An entry for “TaniyamaShimura conjecture” might also have synonyms “TaniyamaShimuraWeil conjecture”, “TaniyamaShimura theorem”, and “TaniyamaShimuraWeil theorem”, and hence list these as synonyms. These would not be listed in the “defines” field – if two of these terms are invoked from the same entry, they should not both be linked, which will be the case if they are listed as synonyms.
It is important to note that there is no general rule for the exact “granularity” of entries – things that “stand on their own” should be their own entry, but this is hardly a rigorous metric (however, if you choose to combine things that could be separate entries, you should provide a “defines” list for subdefinitions.) Use your best judgement, and you’ll probably hear from others if there’s disagreement.
3 Corrections
What you should file corrections for:
 Mathematical Errors

These may be as simple as a typo or as serious as a completely erroneous proof.
 Typographical errors and grammatical errors
 Comprehensiveness

If more can be added, it probably should be. This includes showing relatedness to other branches of mathematics, and possibly applications. It includes alternate derivations, additional results and properties, and different methods of visualization or approaches to explanation. You don’t have to write a book – that would of course defeat the purpose of an encyclopedia. But the idea is to mention all of the important insights so that the reader knows what to look for if they’d like to study the idea in more detail.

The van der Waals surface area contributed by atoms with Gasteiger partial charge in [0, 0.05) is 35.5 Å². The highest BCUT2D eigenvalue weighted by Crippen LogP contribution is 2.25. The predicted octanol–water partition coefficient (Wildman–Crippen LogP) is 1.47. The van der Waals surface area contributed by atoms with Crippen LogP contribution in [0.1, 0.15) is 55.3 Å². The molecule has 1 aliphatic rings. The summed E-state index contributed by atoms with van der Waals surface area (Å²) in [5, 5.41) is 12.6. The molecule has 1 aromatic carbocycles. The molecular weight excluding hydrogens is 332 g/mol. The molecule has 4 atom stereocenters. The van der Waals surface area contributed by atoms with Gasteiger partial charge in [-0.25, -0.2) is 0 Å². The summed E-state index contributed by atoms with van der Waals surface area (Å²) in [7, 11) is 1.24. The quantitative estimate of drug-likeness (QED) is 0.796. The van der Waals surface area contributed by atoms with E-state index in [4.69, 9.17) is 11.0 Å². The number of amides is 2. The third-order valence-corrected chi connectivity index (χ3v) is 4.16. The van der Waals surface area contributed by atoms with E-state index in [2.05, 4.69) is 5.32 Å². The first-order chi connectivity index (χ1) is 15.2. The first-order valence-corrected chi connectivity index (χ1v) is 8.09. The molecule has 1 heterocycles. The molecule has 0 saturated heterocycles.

Comprehensibility

Formal and concise statements tend to be useful for reference purposes, but they are not very useful for learning what one does not already know. More extensive explanations, visualizations, and examples are very powerful tools for teaching, and they should play a large part in nearly all entries.
 Alternative conventions

This is a tough one for most. Often times there are conventions which vary from country to country, region to region, school to school, or even class to class. Think of PlanetMath in a global context when you write and critique entries, and it should become apparent that probably most alternatives should at least be mentioned, before a particular choice is made for usage.